Efficient code for smooth audio
Writing speed-efficient code can be tricky, because the Arduino IDE sets the compiler for small code size rather than speed! Here’s a great read ; ) Atmel AVR4027: Tips and Tricks to Optimize. Your C Code for 8-bit AVR Microcontrollers
Pre-calculate where possible. Do as much as you can in
updateControl(), and keep
Avoid division! Use powers of two for numbers where you can, and use bit-shifting arithmetic instead of multiplication and division where possible. Shifting by 8 or 16 is faster than other amounts.
For speed, use the smallest data types you can, and unsigned where possible.
Choose variables or casts which provide room for intermediate results!
Take care declaring and casting variables - this can affect speed and also be a source of unexpected sounds.
Use integer and fixed point maths, and avoid floating point, particularly in
updateAudio(). Mozzi has a collection of fixed-point number types and conversion functions in mozzi_fixmath.h. These are often much faster than floating point, but they can over - or under - flow if you’re not careful.
Printing to the Arduino Serial monitor is a useful tool for debugging, but beware of trying to print too much or your whole computer might freeze! It’s mostly OK to print from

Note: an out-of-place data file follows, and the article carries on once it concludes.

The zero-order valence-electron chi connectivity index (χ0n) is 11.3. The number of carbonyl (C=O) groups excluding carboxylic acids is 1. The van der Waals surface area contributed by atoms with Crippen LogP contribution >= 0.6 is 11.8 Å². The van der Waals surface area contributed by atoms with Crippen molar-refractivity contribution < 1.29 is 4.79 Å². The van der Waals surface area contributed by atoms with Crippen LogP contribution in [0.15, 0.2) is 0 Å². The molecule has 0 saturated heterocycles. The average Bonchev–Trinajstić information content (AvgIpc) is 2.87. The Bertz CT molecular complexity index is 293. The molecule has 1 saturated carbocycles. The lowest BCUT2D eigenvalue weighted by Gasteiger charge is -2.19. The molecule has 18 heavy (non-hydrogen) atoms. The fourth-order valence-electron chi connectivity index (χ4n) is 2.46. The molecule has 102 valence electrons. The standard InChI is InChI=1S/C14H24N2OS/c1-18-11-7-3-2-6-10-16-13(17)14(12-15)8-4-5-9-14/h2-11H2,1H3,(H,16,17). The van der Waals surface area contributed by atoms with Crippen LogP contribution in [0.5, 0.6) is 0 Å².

CONTROL_RATEof 64, and it works well with a baud rate of 9600, ie.
Serial.begin(9600). Remember to set it in the monitor window too. Notice that using Serial adds size to your sketch and can often disrupt audio, so check if you’ve got print statements interfering if you’re hearing audio clicks.
To print audio rate debugging info, don’t use the Arduino serial monitor, try CoolTerm, it’s a great application which performs much better and can capture incoming data to a file.
An oscilloscope is useful for timing your code. Mozzi has fast code to flip digital pin 13 without interfering much with the audio timing. Put
#include mozzi_utils.hin your sketch and
setup(), then use
setPin13Low()around the code you want to time.
updateAudio()you can store “submixes” in variables, to eventually make the return line easier to read and troubleshoot. (Thanks to Charles Peck for this tip).
Listening and analysing
In Audacity, set the Project Rate to Mozzi’s audio rate of 16384 Hz before recording. This will make the PWM artifacts disappear and the waves will look like normal, non-PWM sound. You need to adjust the recording level by ear, because the sound distorts at a lower level than expected even though the levels in the window look OK.
If you’re stuck with a fixed recording rate and you need to see what’s happening in your synthesis, filtering makes a big difference. There’s a Pure Data patch in Mozzi/pd with 4 4000Hz filters in series which can be used with a utility like Jack or Soundflower to filter the audio before it gets to your sound program. This allows you to check what’s happening in real time.
Keep up to date!
- Mozzi is actively developing, so make sure you’ve got the latest version, and the users’ forum is there to help.